I was waved off around 10.00am. We had hugs and photos to mark our occasion. Leo was pleased with his accomplishment of shooting a photo of the three of us. He perched the camera on the seat of the bike and delayed the taking of the photo, so that he could run and jump in.
I set off at a steady pace through the cobbled back streets of Porto and making my way to the other side of the city. The start was slower than I’d hoped for, the cobbled streets make for an uneven surface, everything shakes on the bike including me. I have to ride with caution, I have a long way to go and the bike needs to be protected whenever possible.
Eventually I arrived at the coast. Ahead of me I had a great day of riding. Motioning above the sand by a wooden bridge to get to the edge of the coastline
After hitting the coastline I turned left, still on the bridge, going south. The image below is where I have came from. It’s in the past but not forgotten.
Then, the bridge decides it doesn’t want to play anymore. I have to go back a short distance and reroute. Nothing major, just take the road that runs parallel to where I am now.
I get to my parallel road. It doesn’t look to good. I have a sense that I need to be aware for I am cycling through, what I can only describe as a shanti town. People living in tin huts with corrugated tin roofs. All of them looked as if they could topple over any minute. The winds coming off the ocean would have to have an impact. Any dunes that I had seen were only small.
There were up to ten people outside virtually every house. Scruffy looking and dirty, torn clothes like rags, toothless women chatting, guys fixing a battered car, one guy cleaning his car with music blaring; it was a strange affair. I was desperate to take photographs, but the constant eyes on me from the gypsies suggested it was best not to stop. I did manage to get one photo from a distance. I could see the people outside but I was hidden by the bushes on the side of the road. Every tin shack had a clothes line with brightly coloured clothes hanging from it. Look closely at the image below, the shack is just visible. Zoom in, it gets better!
I wasn’t one hundred percent comfortable, however the intrigue and the hope of getting some more images kept me within the confinemens of this niche town. I had decided, these guys were poor but they weren’t out for me.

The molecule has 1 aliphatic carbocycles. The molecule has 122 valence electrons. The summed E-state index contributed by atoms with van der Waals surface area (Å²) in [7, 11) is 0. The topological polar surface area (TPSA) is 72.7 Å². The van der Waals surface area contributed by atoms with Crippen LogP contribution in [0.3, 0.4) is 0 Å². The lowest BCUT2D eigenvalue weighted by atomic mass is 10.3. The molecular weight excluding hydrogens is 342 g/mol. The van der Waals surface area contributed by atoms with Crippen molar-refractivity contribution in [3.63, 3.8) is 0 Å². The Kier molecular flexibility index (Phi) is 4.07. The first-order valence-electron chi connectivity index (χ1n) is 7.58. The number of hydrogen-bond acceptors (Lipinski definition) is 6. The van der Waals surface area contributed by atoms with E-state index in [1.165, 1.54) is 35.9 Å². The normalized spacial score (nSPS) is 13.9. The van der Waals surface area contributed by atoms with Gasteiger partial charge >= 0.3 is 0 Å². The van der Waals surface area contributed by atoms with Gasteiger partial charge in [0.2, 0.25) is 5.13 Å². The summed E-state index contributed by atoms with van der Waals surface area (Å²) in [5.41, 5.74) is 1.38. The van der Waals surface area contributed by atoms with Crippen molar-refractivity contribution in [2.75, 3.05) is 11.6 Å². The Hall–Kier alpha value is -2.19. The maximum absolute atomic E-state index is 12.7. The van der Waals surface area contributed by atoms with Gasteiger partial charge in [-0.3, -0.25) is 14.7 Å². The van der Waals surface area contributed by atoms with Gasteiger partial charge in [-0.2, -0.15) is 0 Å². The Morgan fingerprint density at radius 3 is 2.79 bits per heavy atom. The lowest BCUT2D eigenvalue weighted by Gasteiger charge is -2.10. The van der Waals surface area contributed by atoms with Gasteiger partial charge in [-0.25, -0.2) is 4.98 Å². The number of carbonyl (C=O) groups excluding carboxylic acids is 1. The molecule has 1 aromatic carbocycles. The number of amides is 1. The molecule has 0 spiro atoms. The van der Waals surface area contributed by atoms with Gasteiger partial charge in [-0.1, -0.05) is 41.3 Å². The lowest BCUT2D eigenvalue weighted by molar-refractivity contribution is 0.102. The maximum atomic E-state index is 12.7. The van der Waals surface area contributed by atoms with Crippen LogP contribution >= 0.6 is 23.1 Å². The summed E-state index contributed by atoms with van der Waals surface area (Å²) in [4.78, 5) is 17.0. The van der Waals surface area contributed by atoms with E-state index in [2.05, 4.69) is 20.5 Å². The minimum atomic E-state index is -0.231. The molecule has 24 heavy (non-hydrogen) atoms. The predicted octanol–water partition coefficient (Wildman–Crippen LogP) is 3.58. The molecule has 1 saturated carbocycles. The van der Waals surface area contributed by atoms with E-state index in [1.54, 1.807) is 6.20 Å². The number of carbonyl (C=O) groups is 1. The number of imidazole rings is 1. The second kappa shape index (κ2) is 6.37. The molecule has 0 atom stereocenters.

Sometime had elapsed and I left the gypsies behind me. Now I was cycling though the national protected forrest. A caravan park was in this distance. When I got closer I could see it was huge and the caravans were barely holding up. Every caravan was dirty grey. Again I was inquisitive. I had to cycle off the narrow road, a small way into the Forrest. The trail was becoming more dense. I bottled it and turned around, back on the road.
i had a straight line ahead, not too far away was the road junction. I could see a woman virtually at the end of my road, but not in view of the road that lay ahead, ninety degrees to where she stood and I was cycling towards. Immediately I thought, hooker! When I got by her side, it was possible but not confirmed. I turned right on to the open road, still in the forest but a main road. Passing families and friends with their car doors and boots opened whilst they tucked in to their picnics. Periodically I was passing a few women standing alone and slightly off the road. I was still passing the odd car, but this time the car was void of anybody. My suspicious mind had been that prostitution was taking place, now it was confirmed.
After a time the road opened out and I was cycling with a beautiful lagoon on my left. I was heading for the port, I had a ferry to catch. Just a short journey, maybe ten minutes or so. Periodically I would pass fisherman, one caught my eye. Not for any other reason other than I liked his car. It brought back memories of my late teenage years.
This part of of the journey was so different, from the gypsies of the shanti town and the prostitutes of the streets, to views of still water and eagerly awaiting rowing boats. The colours shone, even though the light was falling.
I wasn’t far from the port. I was pleased, the day had been long and, eventful. I got to the port, only a twenty minute wait. Brilliant. A quick coffee and I could board. I cycled the short distance to the ferry, only to be told, that because it was the weekend the next ferry was one and a half hours away. Damn it, nothing major just an inconvenience.
By now it was pitch black, thank goodness for bicycle lights and Windows application, Here Maps. About seven miles down the road I met my host and his family. Carlos wasted no time getting my bike in the garage, after warning me of his smelly dogs. And then showing me to my room an my bathroom. I had my own suite in this beautiful, large, contemporary home. I showered quickly and then Carlos introduced me to his extended family. A lovely bunch, I was so relaxed with them. Over dinner we chatted whilst eating home made soup then home made pIzza. Not long after I had finished eating I had to say goodnight. It may have appeared rude but I needed my rest. I think they understood, I didn’t after all, get there until gone 8.00pm.